An attempt to increase the number of endangered Purbeck mason wasps and heath tiger beetles on heathland near Arne in Purbeck has been hailed a success.
Spotting that these rare minibeasts were surviving on the sandy paths crossing the heath, the team at the National Trust cleared an adjacent strip of heathland, removing the heather and vegetation to create an exposed, sandy stretch of land.
This happened at the beginning of 2021. On their return to the area over the summer, they were delighted to discover evidence that the insects had migrated over to the new habitat areas.
The striking Purbeck mason wasp
One of the UK’s rarest invertebrates
The Purbeck mason wasp, as the name suggests, can only be found in a few places in Purbeck. It is officially classified as endangered and is one of the rarest invertebrates in the UK.
The attractively patterned wasp demands a very specific habitat to cater for the dietary requirements of its young. It needs to feed its offspring the larvae of the heath button moth, which in turn need heather to survive.
To breed, the wasp burrows into the ground and requires exposed, sandy soil with some clay content, as well as access to open water to help build its nest. Fortunately the heathland near Arne can cater for its exacting demands!
The heath tiger beetle – the UK’s largest tiger beetle, found in the newly created habitat
Very high threat of extinction
Likewise, the rare heath tiger beetle requires lowland heathland and can only be found in fragmented sites in Dorset, Hampshire, Sussex and Surrey. Its numbers have been in drastic decline, mainly due to habitat loss and currently it has a very high threat of extinction.
It is the UK’s largest tiger beetle with a brown body and distinct pale yellow markings. The larvae live in vertical burrows on open sandy soil, before developing into beetles over a two year life cycle.
Burrows of the heath tiger beetle discovered in the newly created strip of sandy soil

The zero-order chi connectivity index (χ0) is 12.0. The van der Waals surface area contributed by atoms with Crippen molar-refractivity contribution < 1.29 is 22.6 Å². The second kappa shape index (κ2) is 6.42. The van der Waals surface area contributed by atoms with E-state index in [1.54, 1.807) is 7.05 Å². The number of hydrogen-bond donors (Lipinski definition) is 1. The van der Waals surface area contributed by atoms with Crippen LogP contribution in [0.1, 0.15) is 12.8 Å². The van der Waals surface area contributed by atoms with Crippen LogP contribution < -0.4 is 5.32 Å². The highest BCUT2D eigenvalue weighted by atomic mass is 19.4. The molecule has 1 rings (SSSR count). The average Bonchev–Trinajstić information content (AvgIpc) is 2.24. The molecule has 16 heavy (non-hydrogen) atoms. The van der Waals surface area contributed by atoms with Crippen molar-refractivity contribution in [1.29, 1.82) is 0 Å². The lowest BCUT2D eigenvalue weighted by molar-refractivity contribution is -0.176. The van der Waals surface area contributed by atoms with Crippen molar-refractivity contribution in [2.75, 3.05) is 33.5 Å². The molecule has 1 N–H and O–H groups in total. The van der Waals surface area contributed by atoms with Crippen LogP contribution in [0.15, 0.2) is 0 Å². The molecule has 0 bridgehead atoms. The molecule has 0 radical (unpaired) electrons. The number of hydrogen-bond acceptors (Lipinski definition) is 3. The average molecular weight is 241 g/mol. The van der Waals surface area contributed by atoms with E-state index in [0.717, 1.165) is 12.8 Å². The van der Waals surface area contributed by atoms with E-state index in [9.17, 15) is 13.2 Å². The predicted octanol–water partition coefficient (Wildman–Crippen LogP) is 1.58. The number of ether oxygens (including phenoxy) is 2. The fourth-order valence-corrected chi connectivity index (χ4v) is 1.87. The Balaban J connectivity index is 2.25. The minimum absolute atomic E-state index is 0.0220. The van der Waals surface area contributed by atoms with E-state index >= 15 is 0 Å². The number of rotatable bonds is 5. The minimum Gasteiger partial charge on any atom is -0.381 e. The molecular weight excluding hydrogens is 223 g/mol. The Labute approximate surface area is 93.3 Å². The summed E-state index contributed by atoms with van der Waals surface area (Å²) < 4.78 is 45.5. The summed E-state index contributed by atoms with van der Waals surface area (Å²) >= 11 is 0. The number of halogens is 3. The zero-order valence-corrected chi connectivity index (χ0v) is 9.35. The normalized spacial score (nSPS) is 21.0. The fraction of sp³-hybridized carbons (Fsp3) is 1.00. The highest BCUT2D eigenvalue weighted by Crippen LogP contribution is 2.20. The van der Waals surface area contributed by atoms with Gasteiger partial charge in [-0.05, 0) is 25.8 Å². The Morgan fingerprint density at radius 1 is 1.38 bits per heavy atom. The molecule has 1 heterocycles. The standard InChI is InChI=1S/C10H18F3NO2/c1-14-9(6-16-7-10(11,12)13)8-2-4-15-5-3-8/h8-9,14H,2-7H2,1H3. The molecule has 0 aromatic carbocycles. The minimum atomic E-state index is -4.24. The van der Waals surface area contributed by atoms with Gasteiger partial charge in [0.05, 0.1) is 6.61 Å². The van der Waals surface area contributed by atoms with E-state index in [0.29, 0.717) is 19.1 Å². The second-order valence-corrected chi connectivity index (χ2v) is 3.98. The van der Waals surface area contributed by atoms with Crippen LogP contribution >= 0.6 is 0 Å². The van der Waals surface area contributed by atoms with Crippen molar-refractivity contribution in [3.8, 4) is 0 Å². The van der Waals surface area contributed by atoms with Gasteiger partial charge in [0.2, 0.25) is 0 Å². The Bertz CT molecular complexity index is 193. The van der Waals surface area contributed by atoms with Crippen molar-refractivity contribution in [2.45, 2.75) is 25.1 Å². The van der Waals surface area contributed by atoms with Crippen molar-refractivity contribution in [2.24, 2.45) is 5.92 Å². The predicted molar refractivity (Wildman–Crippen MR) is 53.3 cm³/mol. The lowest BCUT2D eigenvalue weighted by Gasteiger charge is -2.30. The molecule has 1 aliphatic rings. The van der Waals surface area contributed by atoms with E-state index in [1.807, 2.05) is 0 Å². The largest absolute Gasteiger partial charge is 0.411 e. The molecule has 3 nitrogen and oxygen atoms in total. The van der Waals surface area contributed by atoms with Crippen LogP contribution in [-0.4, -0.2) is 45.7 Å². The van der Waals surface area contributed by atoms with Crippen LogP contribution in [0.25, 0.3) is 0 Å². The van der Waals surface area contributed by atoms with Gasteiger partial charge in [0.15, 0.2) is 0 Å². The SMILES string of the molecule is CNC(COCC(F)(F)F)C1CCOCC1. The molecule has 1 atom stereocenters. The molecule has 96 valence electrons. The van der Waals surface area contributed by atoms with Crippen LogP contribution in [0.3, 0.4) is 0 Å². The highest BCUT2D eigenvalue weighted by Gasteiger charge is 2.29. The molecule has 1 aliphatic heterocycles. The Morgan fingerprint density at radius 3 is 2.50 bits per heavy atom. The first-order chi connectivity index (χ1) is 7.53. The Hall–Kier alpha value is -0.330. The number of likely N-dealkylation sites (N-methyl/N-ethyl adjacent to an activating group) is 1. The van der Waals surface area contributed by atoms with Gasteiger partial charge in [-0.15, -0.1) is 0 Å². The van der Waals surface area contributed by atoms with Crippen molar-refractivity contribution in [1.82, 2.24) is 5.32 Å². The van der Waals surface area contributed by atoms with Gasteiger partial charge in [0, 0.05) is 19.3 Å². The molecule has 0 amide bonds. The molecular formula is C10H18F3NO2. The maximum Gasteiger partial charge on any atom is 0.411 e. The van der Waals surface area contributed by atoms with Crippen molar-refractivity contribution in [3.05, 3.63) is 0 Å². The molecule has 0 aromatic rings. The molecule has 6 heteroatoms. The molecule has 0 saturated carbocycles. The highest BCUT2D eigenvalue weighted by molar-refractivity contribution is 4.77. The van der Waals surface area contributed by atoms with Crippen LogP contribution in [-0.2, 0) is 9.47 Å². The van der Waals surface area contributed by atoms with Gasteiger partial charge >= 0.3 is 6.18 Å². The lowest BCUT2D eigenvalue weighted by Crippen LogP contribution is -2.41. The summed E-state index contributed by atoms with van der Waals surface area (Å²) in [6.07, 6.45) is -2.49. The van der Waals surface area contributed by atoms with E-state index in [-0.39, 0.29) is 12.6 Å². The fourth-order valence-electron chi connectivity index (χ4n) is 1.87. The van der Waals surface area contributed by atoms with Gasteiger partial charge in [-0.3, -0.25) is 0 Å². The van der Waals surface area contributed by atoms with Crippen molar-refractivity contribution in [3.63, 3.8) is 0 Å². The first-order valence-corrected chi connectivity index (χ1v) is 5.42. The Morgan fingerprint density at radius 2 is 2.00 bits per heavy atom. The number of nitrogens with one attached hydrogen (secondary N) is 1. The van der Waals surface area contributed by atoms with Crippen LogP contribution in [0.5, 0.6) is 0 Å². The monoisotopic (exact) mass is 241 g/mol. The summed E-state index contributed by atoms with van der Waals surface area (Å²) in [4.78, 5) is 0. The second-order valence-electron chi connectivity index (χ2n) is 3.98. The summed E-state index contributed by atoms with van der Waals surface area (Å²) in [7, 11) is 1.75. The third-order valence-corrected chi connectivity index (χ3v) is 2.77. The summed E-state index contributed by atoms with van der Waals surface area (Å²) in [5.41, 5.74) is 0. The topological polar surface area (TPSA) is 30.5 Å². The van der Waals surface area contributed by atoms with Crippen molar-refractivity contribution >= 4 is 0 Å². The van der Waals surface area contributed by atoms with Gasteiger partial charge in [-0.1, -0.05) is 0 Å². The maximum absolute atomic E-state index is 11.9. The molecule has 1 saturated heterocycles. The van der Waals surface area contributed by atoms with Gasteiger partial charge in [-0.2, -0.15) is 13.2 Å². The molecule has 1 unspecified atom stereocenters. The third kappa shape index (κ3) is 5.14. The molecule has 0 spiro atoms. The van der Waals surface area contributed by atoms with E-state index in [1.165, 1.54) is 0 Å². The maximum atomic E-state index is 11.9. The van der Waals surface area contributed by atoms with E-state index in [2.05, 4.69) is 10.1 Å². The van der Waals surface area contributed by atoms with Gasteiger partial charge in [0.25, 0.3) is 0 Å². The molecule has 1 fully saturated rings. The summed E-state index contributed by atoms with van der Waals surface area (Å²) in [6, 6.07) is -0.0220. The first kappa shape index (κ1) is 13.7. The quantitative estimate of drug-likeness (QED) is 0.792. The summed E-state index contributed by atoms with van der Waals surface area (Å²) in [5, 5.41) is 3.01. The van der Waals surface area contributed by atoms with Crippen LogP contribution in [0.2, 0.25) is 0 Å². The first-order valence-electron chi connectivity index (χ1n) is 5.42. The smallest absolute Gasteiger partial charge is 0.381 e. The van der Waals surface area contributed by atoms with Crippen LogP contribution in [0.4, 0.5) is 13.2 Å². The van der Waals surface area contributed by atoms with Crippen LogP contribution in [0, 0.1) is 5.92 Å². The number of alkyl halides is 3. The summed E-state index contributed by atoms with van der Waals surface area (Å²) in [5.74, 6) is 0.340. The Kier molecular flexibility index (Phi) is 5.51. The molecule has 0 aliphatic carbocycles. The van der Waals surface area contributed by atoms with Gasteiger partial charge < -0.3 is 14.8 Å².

Hidden gems within our landscape”
National Trust’s countryside manager for Purbeck, Mark Singleton said:
“It’s like having hidden gems within our landscape – to have the Purbeck mason wasp on our doorstep is really special. By ploughing a strip of heathland and exposing the sandy soil, we’re extending the range of these insects and the strip that we’ve done here has been brilliant!
“We have to trial these techniques and see what works but now with this success, we’re now thinking of where else we can do it. Often it takes ages to see any positive results but this has been very quick.”
National Trust’s countryside manager for Purbeck, Mark Singleton examining the newly cleared heathland
One of the most wildlife-rich places in the UK
The Purbeck Heaths, stretching from Studland to Arne and across to Norden, was declared a national nature reserve (NNR) in 2020 and it is one of the most wildlife-rich places in the UK.
It is home to thousands of species including 450 that are listed as rare, threatened or protected, like the sand lizard, the Dartford warbler and the silver-studded blue butterfly.
Following the creation of the NNR, it received a government grant of half a million pounds to restore the habitat of lowland heathland.
Across much of the Purbeck Heaths, it’s only the paths that provide the right exposed sandy habitat for many species
Thick vegetation has grown unchecked
Over the years the heathland has been left mainly undisturbed and this has allowed thick vegetation to grow unchecked forming a humus rich topsoil over the important sandy habitat.
In the past, it would have been grazed by animals like cattle, ponies and pigs, which would have naturally exposed the soil, churning it up with their feet and nibbling at the plants.
Heather is essential for the heath button caterpillar, which is the main source of food for the Purbeck mason wasp larvae
“Restore more natural processes”
Mark Singleton added:
“This time we used a tractor to clear the strip of heath, which is cost-effective and works, but we want to restore more natural processes to create habitats by bringing back the cattle and the pigs.
“That will be much more sustainable and we should be able to help more endangered species, not just the Purbeck mason wasp and the heath tiger beetle, but a wide range of heathland wildlife – that’s the aim!”
Settling into its new home – the heath tiger beetle